The Form 706 filed by the estate in 1984 constituted a specific statement of income and deductions and thus served as a valid return. The estate provided specific total values for the distinct parts of the gross estate and for distinct deductions. The estate's accountant signed the return, declaring under penalty of perjury that he had "examined this return" and that to the best of his knowledge the return was "true, correct, and complete." The fact that the July 17, 1984 letter indicated that the estate might file an amended return "if necessary" did not convert the Form 706 into a "tentative" return, nor did it serve as an informal refund claim. See Treas. Reg. § 20.6081-1(c) (taxpayer may subsequently file an amended return, but the amended return is not "`the return' for purposes of Section 6511"); Martin v. U.S., 833 F.2d 655 (7th Cir. 1987).
That the estate failed to include the requisite schedules did not prevent the IRS from calculating the estate's tax liability. While the estate's return omitted the schedules, it did provide bottom-line totals for each part of the gross estate specified on Form 706. The March 12, 1985 letter from IRS clerk Sandy Worrell concerned what was needed for the IRS to audit the estate's return; it was not an indication that the IRS could not calculate the estate's tax liability based upon the data contained in the form.
INTENT AND § 6511(a)
 Contrary to the district court's determination, Florsheim does not state that the taxpayer's intent governs how the IRS must interpret the estate tax form. The Court in Florsheim found that the legislative purpose underlying a temporary wartime tax form showed that the form was not a return for purposes of the statute of limitations — in other words, the governing intent was not the intent of taxpayer filling out the form, but the intent and "purpose" underlying the design of the form itself. 280 U.S. at 462. As this court has asserted, a taxpayer's intent does not defeat a statutory mandate. See Ehle v. U.S., 720 F.2d 1096, 1097 (9th Cir. 1983).
Allowing a taxpayer's intent to suspend the statute of limitations would effectively void § 6511(a). By the court's reasoning, a taxpayer would merely have to say that he might amend the return in the future and the statute of limitations would be suspended indefinitely. A taxpayer could also avoid paying tax simply by withholding the requisite schedules.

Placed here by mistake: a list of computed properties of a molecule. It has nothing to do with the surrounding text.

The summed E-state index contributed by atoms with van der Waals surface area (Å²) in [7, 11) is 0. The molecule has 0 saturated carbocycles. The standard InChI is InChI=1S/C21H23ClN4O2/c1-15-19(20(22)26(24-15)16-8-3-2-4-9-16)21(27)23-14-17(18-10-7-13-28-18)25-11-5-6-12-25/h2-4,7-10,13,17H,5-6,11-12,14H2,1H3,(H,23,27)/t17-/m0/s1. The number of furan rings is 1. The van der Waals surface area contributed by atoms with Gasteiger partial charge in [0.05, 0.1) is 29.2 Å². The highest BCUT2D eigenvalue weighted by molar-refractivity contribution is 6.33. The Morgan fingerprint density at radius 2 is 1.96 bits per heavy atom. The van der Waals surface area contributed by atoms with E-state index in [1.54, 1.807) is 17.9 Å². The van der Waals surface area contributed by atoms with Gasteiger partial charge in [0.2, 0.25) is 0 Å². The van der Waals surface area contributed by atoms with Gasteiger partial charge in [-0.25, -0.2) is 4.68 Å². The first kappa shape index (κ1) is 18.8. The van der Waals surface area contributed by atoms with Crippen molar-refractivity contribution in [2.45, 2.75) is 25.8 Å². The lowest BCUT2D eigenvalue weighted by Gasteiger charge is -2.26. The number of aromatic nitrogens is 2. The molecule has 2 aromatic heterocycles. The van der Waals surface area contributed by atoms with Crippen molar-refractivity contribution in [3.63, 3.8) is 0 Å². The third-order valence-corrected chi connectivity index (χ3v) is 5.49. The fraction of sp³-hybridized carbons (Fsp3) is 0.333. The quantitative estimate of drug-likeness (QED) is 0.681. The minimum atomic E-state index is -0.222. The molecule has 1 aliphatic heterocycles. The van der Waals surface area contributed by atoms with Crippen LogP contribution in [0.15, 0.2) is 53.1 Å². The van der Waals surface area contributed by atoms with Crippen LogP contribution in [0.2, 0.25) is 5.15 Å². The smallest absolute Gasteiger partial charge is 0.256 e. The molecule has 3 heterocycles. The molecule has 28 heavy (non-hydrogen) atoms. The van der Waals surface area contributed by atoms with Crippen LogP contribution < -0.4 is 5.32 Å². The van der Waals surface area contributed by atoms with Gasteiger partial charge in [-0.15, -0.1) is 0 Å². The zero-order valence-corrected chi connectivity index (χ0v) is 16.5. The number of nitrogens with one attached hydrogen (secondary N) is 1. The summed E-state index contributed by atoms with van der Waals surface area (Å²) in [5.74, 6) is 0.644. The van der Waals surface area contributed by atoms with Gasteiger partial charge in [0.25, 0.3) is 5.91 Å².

SECTION 6511(b)(2)(A) AND JURISDICTION
The estate contends that the IRS waived the right to raise the issue of whether the court had jurisdiction under § 6511(b)(2)(A); according to the estate, this subsection is not jurisdictional in nature. The estate is incorrect. Following the Supreme Court in Lundy, we hold that § 6511(b)(2)(A) is jurisdictional. ___ U.S. at ___-___, 116 S.Ct. at 650-51.
DEPOSITS OR PAYMENTS
 Because we find that the 1984 return was not a "tentative" return, we also reverse the district court's ruling that the remittances made in 1984 were deposits, not payments. As explained above, the Internal Revenue Code does not allow for the filing of "tentative" estate tax returns. The Code explicitly provides that absent specific designation as a deposit, remittances paid at the time the return was due constitute payments "whether precisely calculated or not." Blatt v. United States, 34 F.3d 252, 256 (4th Cir. 1994); see also Ehle, 720 F.2d 1096; 26 U.S.C. § 6401(c), 6151(a); Treas. Reg. §§ 20.6151-1, 6161-1, 6163-1, 6081-1.
 Moreover, regardless of what the estate's representatives said in their 1992 affidavits, when the estate made its remittances in 1984 it described them as "payments," not deposits. The March 29, 1984 letter stated that the $30,000 check was "payment of the estimated federal estate tax." Likewise, in its July 16, 1984 Form 706 the estate placed the $30,000 remittance in the category of "prior payments." The remaining $15,453 paid on July 16, 1984 represented the "balance due."